While the setting is mostly medievalish, the characters are unrelentingly modern. From our four main characters (Hannah the elf wizard, Violet the dwarf warrior, Dee the human cleric and Betty the halfing thief) to the various supporting and side characters (“old woman” Bernadette the 39 year old elf shop keeper for example) are people who would fit entirely into Phoenix, Arizona in the year of our Lord 2015. As long as we ignore the point ears and so forth. Hannah is a rockabilly girl who is constantly being called by her mother and says things just to piss off her father. Violet is a hipster who turned her back on her traditionalist family to live a lifestyle they don't approve of. Betty is an utter hedonists whose favorite things are sex, drugs, booze and candy, not necessarily in that order. Dee is a woman from an intensely religious family who left due to having a crisis of faith and is currently an atheist. As a side note, Dee's family is the only one we get a glimpse of here and I really like how they are portrayed. Most writers would have been happy to write this as story of a confused young woman run out of house and home for her doubt (does this happen? All to often, but you would be amazed how often it doesn't). Instead it's Dee who decides she have to leave and her mother telling her that her family and her god (who is a blood drinking alien squid... Because of course) still love and believe in her and she can come back whenever. Stuff like that makes Dee and the others feel more like people then stock characters, their backgrounds have humanizing touches and shades of gray all over them.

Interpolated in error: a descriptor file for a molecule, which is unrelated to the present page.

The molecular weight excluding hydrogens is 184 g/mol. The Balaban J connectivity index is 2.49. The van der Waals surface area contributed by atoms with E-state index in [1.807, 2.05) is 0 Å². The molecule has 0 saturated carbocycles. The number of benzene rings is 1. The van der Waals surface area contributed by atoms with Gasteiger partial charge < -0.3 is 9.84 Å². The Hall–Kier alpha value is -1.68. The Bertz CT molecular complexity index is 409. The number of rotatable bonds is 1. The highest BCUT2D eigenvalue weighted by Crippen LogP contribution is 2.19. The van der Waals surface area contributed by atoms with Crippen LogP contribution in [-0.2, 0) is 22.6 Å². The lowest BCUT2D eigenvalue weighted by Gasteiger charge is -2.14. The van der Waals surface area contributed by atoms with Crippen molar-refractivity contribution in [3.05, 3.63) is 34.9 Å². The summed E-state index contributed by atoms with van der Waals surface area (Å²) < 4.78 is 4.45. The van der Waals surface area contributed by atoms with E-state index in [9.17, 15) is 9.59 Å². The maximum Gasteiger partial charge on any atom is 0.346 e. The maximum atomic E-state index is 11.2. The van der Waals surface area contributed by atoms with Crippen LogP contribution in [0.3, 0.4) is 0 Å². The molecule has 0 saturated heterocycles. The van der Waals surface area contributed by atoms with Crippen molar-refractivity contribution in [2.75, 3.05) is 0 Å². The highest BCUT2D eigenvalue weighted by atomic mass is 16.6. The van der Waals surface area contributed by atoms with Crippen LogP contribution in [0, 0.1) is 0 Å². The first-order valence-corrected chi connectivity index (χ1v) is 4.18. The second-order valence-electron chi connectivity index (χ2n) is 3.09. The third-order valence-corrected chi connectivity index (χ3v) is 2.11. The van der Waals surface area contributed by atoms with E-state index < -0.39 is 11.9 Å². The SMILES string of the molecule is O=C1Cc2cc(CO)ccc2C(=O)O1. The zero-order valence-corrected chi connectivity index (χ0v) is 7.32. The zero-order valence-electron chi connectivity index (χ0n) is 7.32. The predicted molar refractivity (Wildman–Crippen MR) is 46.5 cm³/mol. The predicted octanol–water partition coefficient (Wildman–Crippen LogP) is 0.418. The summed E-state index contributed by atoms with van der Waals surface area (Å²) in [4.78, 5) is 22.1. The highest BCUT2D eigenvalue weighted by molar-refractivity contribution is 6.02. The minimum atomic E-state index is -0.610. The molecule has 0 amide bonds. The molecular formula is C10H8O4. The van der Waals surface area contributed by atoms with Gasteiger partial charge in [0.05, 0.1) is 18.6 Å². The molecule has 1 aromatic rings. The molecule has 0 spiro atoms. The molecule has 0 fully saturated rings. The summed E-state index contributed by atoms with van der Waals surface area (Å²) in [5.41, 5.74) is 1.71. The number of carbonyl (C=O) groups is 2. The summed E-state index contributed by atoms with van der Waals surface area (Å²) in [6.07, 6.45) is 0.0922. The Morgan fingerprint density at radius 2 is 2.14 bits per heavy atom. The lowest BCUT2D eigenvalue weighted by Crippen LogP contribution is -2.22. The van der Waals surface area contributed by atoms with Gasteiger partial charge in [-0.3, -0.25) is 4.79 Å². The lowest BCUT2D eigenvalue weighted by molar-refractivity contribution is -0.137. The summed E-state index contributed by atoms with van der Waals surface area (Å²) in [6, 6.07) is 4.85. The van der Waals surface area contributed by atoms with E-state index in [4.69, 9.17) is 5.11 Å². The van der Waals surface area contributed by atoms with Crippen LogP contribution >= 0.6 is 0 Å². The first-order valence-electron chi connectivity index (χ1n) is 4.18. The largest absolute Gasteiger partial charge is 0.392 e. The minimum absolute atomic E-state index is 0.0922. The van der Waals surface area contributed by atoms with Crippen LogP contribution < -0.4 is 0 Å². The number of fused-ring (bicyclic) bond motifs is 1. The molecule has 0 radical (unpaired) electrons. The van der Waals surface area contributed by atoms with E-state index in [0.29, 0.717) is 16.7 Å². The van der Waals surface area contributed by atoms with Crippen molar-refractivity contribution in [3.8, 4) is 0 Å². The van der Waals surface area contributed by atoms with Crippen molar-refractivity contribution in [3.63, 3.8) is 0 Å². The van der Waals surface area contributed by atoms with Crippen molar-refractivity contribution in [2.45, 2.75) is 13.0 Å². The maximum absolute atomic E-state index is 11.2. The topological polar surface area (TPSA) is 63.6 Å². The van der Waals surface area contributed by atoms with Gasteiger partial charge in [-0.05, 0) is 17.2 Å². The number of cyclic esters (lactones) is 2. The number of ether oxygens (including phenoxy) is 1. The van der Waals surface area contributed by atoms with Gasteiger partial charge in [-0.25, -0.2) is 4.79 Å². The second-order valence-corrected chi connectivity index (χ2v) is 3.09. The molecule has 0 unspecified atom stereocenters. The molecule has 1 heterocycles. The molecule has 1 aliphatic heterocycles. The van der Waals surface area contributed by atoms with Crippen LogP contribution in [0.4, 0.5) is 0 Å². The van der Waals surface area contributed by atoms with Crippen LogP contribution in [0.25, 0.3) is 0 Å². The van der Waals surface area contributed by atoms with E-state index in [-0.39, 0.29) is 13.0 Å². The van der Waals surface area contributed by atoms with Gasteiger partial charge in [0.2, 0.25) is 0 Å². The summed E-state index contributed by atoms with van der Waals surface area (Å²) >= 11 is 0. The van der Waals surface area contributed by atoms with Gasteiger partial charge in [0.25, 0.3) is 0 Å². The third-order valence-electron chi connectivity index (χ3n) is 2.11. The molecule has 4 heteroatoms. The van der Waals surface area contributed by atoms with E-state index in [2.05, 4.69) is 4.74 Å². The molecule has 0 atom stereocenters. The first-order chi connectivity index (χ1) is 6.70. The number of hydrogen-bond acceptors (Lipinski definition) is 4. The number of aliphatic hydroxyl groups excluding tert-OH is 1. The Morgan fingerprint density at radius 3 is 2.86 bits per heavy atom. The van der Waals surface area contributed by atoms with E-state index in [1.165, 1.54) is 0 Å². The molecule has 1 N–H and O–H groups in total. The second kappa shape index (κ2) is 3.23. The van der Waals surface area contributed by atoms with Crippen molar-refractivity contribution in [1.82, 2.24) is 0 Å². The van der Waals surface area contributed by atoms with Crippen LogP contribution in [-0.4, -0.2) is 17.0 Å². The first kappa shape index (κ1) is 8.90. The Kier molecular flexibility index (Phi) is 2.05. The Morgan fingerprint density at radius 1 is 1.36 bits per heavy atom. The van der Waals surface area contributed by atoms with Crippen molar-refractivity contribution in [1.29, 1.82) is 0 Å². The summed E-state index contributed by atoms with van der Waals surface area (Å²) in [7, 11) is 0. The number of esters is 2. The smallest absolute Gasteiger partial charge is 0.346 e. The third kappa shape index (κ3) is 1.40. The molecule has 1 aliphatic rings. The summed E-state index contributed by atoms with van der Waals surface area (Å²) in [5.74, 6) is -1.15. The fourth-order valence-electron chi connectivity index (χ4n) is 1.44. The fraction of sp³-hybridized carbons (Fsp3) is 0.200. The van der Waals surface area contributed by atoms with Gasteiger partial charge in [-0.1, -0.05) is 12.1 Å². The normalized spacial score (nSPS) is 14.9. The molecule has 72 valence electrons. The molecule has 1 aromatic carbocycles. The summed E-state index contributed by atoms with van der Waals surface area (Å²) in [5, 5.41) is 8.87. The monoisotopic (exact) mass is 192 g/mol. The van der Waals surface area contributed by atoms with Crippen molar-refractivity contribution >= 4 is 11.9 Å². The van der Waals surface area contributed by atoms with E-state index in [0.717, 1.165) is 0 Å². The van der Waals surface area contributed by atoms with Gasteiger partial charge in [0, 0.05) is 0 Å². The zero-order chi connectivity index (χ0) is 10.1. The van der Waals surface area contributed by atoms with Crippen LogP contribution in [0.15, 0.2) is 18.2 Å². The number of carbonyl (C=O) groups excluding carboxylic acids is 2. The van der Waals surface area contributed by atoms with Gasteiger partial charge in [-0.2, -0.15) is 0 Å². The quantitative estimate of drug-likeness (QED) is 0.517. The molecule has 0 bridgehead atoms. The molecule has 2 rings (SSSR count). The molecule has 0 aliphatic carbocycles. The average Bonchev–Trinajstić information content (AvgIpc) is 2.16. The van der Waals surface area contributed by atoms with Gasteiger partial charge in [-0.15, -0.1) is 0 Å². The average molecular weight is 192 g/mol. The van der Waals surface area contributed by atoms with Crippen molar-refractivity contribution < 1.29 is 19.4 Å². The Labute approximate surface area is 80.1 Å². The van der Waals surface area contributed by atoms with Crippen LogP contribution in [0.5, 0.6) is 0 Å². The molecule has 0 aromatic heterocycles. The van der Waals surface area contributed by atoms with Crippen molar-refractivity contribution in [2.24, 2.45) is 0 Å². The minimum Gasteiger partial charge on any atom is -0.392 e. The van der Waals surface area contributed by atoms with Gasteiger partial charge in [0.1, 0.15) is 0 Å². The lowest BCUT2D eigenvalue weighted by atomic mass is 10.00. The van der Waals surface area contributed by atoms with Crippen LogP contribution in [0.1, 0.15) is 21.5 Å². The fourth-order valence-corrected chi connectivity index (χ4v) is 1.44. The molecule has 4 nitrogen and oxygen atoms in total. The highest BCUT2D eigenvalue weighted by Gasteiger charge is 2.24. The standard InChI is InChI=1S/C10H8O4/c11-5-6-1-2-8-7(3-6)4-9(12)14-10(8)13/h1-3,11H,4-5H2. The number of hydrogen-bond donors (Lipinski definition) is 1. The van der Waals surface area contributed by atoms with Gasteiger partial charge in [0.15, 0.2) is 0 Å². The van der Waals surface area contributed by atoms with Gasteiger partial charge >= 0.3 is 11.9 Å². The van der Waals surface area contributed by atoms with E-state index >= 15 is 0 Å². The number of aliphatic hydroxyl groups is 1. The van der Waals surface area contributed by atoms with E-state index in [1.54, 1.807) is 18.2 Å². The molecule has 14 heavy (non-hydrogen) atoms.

The main conflicts in this book are also very gray and human. The story starts In Media Res (which is a fancy way to say in the middle of things). The town of palisade was once beset by danger and monsters and looked to a half dozen semi-organized groups of mercenaries and adventurers to fix this. The parties stepped right up and did their jobs, getting very rich in the process. Now the monsters give Palisade space and life is peaceful. Problem you still have a dozens of people whose skills can be summed up as “kill everything in a 20 meter radius” hanging around with nothing to do and money to burn. So they tend to get drunk and wreck the place in running bar battles. This upsets the good people of Palisade who want the adventures to behave themselves in public and not break their shit. This is complicated by the fact that the Captain of the Guard Sawyer (who got his job by being death on two legs) is Hannah's ex who is still carrying a torch (she ain't over him either). This leads people to believe that Sawyer takes it easy on Hannah's group (the Rat Queens) due to his squishy feelings... There's also the fact that Sawyer is taking it easy on the Rat Queens and a number of other groups because of his squishy feelings (and other spoilerish reasons).
Since they can't solve things the legal way, they attempt an illegal way, mainly hiring assassins and luring the adventurer groups out on false quests to kill them. I got a chuckle at adventurer groups on display, we have our ladies the Rat Queens, their main rivals the Peaches (Braga is a member, she is awesome and hardcore) the brony-awful Brothers Pony (in one panel and gone forever, no offense to the pony fans but I'm thankful for that), the 2edgy4me Obsidian Darkness (admit it, you played this group either in Jr. High or High School, it's okay most of us try it out at least once) and frankly my favorites The Daves (because everyone in the group is named Dave!). The Peaches lose half their number killing their assassin, the Rat Queens not only kill their assassin but the random encounter troll. We get to see the Obsidian Darkness (look... there's a lot about 15/16 year old me I don't like okay?) get wiped out. The Daves just kinda show up to the tavern intact like it was no biggie. It's during their rather hamfisted investigation that the Rat Queens start realizing that... The townfolks don't really like them all that much and see them as a problem on par with the monsters. Which for some of them is rather sobering.